Vitamin D deficiency is common in patients with Crohn's disease (CD), although whether this impairs immune responsiveness, and is related to disease activity per se, remains unclear.
Dr Maggie Ham and colleagues investigated vitamin D pathways in patients with Crohn's disease according to measures of inflammation and immune response.
Prospectively collected samples of a well-characterized cohort of patients with Crohn's disease were used to measure serum 25(OH)-vitamin D levels by enzyme-linked immunoassay.
Related gene expression was determined by polymerase chain reaction in T cells.
The effect of vitamin D on the proliferation of isolated CD4+ cells was determined.
The researchers found that patients with active Crohn's disease had lower serum vitamin D levels than those in clinical remission.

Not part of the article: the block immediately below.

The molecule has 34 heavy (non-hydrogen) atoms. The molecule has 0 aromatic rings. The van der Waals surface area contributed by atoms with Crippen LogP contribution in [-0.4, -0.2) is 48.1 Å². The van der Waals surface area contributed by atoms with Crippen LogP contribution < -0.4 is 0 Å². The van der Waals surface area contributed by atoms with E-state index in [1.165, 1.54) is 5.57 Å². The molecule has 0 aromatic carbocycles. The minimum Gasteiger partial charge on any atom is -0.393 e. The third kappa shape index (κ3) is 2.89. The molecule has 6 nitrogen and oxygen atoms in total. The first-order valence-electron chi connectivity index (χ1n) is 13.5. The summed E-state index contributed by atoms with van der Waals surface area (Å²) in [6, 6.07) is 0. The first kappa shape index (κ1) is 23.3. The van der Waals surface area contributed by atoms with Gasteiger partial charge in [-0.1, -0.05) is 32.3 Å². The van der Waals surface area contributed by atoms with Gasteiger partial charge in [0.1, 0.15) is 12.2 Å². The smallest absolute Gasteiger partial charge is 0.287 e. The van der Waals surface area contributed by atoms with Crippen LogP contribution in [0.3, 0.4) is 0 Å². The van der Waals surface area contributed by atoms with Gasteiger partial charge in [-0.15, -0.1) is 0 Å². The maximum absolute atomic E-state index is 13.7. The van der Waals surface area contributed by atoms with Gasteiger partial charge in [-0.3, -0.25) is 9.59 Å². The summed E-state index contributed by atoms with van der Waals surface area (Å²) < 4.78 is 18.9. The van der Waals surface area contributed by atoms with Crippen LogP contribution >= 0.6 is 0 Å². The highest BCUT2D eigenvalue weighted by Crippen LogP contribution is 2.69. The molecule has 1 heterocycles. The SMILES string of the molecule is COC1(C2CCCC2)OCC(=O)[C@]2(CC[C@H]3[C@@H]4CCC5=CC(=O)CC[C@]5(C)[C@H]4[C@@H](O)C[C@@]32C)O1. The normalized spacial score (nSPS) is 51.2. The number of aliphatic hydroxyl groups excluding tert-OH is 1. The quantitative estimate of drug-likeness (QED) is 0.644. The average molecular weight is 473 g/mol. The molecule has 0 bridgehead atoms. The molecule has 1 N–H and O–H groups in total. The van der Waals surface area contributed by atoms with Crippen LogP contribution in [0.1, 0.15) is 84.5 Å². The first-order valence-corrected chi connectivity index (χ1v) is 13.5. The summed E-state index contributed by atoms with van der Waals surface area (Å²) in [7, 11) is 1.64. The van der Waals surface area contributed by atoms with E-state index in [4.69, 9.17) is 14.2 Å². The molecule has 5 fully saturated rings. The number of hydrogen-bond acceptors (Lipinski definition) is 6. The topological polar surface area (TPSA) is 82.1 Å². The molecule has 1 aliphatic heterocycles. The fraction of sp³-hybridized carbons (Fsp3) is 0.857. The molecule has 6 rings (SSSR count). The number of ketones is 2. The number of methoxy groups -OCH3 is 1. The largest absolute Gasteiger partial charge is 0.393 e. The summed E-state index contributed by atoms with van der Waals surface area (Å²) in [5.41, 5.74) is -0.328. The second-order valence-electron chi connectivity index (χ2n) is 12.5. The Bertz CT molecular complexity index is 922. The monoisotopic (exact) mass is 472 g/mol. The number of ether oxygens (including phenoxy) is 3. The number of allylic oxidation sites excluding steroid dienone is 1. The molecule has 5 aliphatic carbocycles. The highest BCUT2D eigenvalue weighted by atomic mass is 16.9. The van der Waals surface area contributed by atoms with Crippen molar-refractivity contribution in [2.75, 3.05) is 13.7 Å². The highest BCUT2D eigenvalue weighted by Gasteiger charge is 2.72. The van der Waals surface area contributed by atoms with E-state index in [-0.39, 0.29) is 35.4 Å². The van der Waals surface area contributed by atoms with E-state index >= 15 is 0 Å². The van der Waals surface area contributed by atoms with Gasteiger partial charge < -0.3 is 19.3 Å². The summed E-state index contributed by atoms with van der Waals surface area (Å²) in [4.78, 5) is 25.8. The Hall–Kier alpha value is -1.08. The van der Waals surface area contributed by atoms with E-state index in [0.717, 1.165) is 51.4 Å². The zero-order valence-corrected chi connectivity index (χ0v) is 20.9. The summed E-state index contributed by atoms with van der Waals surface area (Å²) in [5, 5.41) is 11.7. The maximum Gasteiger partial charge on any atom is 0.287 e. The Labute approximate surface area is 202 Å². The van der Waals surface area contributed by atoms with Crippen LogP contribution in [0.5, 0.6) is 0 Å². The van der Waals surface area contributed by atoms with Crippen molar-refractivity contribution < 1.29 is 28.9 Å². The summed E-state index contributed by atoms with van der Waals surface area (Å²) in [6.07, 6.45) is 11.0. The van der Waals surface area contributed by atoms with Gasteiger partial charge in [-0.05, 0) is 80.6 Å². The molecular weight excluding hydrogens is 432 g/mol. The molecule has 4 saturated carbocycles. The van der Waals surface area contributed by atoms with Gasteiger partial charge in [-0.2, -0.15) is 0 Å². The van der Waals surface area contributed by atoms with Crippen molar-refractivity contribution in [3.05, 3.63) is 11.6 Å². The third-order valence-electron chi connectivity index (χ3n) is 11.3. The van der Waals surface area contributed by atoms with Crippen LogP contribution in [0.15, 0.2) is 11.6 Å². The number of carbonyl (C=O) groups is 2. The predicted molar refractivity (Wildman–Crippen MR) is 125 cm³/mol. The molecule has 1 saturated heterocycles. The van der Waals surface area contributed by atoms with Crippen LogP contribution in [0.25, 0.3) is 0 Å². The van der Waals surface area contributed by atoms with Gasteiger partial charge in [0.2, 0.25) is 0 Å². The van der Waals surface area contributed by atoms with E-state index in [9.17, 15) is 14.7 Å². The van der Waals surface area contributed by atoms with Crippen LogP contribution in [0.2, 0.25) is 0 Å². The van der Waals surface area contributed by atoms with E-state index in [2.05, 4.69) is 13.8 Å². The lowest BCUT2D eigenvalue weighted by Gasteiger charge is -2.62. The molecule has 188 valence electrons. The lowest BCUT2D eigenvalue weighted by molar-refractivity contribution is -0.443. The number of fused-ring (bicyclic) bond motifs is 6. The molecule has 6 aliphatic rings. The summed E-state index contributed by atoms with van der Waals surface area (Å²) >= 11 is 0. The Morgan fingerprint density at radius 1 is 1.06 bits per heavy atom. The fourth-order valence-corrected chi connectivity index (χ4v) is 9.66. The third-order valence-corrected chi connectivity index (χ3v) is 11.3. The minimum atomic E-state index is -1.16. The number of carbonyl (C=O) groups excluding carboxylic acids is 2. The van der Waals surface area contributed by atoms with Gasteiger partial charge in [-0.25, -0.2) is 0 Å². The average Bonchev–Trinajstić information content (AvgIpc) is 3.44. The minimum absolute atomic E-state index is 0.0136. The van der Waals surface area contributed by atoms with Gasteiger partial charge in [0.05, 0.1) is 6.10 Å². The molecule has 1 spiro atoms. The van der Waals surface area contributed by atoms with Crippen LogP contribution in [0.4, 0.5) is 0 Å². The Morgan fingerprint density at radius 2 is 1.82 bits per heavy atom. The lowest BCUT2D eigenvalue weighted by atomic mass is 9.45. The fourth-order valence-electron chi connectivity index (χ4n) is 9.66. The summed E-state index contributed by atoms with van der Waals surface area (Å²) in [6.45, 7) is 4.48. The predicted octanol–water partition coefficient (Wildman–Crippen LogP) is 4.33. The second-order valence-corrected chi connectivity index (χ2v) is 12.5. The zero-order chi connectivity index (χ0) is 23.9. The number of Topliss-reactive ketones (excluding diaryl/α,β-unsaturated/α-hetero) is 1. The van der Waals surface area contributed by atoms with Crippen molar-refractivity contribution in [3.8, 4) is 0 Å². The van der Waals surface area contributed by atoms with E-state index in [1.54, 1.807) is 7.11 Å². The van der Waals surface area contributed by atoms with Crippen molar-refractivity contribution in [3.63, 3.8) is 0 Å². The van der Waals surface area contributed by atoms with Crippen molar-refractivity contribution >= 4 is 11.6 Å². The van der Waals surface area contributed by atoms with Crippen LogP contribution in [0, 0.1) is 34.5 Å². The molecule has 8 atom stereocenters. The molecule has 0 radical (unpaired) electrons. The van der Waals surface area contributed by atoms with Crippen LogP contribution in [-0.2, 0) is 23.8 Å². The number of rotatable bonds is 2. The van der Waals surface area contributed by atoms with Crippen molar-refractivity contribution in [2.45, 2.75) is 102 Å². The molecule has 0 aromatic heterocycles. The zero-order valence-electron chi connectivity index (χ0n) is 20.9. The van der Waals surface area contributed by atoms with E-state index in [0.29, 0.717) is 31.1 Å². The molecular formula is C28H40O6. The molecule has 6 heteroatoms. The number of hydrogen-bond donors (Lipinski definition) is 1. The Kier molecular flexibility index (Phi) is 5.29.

|Gene expression of the vitamin D receptor was higher in peripheral blood T cells from patients with active disease |
|Inflammatory Bowel Diseases|
This measurement was independent of season or reported use of vitamin D supplements.
Harvey–Bradshaw Index scores, but not C-reactive protein, correlated with serum vitamin D levels.
The team noted that gene expression of the vitamin D receptor was higher in peripheral blood T cells from patients with active disease than in those in remission.
The proportion of CD25hi CD4+ cells from patients with Crohn's disease increased in the presence of vitamin D.
The researchers found that after treatment with infliximab, there were significant increases in serum vitamin D levels in patients.
Dr Ham's team concludes, "Low vitamin D levels are associated with disease activity in Crohn's disease, and increase after infliximab treatment."